"Night Fishing"

Most fishing advice concentrates on how or where to catch more fish. That's great for daytime fishermen, but night fishermen need information on other topics like breathing inside a cloud of mosquitoes, getting lost, or playing the limb of a shoreline tree that somehow found your bait.

Weird things happen after dark. Fishermen run over logs, hook bats, step off the end of piers, pour coffee in their laps and on rare occasions, catch fish.

And when it comes to skinny-dippers, you have to be especially selective. Like the time my wife and I were fishing in the twilight down near Mud Creek Bay when a couple of guys came dashing out of a sauna stark naked and jumped into the water a hundred yards or so away from us.

She exclaimed; "Did you see those naked men jump into the lake over there?" To which I replied; "Yeah, but you really shouldn't be watching them." Her answer was a question; "Would you have watched if they had been girls?"

Since catching fish takes only 2 percent of their time and all the other stuff takes 98 percent, smart fishermen adjust for night conditions.

Boats require special preparation. For example, if you forget your drain plug in the daylight, you have a problem; forget it at night and you will converse with the fish.

Casting after dark presents additional problems. A keen sense of hearing is vital to determine if your lure has plopped onto water or land. This makes lure selection critical, especially regarding two features. First, you want a lure that splashes when it lands; otherwise you could spend a lot of time fishing for squirrels. Second, just in case you do hit land, the lure should in no way resemble something a skunk might eat.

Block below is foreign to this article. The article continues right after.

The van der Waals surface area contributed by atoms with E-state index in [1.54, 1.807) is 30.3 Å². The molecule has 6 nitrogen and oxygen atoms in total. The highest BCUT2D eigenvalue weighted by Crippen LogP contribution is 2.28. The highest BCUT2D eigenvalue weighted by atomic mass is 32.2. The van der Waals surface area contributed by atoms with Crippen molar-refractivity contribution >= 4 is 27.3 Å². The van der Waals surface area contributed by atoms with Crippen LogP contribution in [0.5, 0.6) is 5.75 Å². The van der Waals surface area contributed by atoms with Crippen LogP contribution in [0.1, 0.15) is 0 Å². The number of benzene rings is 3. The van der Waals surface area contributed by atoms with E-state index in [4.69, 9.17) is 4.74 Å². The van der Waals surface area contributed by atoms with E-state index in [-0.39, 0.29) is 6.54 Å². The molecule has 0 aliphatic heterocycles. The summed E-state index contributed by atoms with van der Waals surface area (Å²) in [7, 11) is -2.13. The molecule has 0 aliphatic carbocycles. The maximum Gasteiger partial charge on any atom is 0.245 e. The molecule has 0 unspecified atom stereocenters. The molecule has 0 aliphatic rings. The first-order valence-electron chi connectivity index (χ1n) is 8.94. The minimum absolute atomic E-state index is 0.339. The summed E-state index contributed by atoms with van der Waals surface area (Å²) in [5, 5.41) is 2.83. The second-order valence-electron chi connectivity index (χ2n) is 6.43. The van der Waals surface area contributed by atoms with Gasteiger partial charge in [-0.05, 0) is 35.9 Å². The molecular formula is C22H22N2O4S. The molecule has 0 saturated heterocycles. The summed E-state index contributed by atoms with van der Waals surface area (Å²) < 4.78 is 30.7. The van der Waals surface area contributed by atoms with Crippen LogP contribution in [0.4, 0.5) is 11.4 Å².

Perhaps the most important skill a night fisherman can learn is when not to cast. If a stick looks like a snake, that should be good enough. The same goes for eyes that reflect light. Lots of nocturnal animals have eyes, in fact, all of them do.

The one nocturnal bandit whose eyes you never see is the bat. At the speed at which a bat travels, ultralight topwater lures apparently resemble large moths. Should you be so lucky as to catch a bat you will be instantly more supportive of catch-and-release. A hooked bat will, at the very least, hone your skills with a net.

Lunar phases also play an important role in night fishing. Nearly all fishing tables take the moon into account when predicting the most active feeding times of fish, and therefore, the best fishing periods. All animals follow feeding urges based upon the moon which explains why the fish always seem to start biting when I start to eat. Always study the tables before night fishing trips. If a major feeding period is predicted, I pack a big meal; if it's a minor period a sandwich will do!

Good fishing to all,

(Jack Payne,- June,1997 Rushville, IN)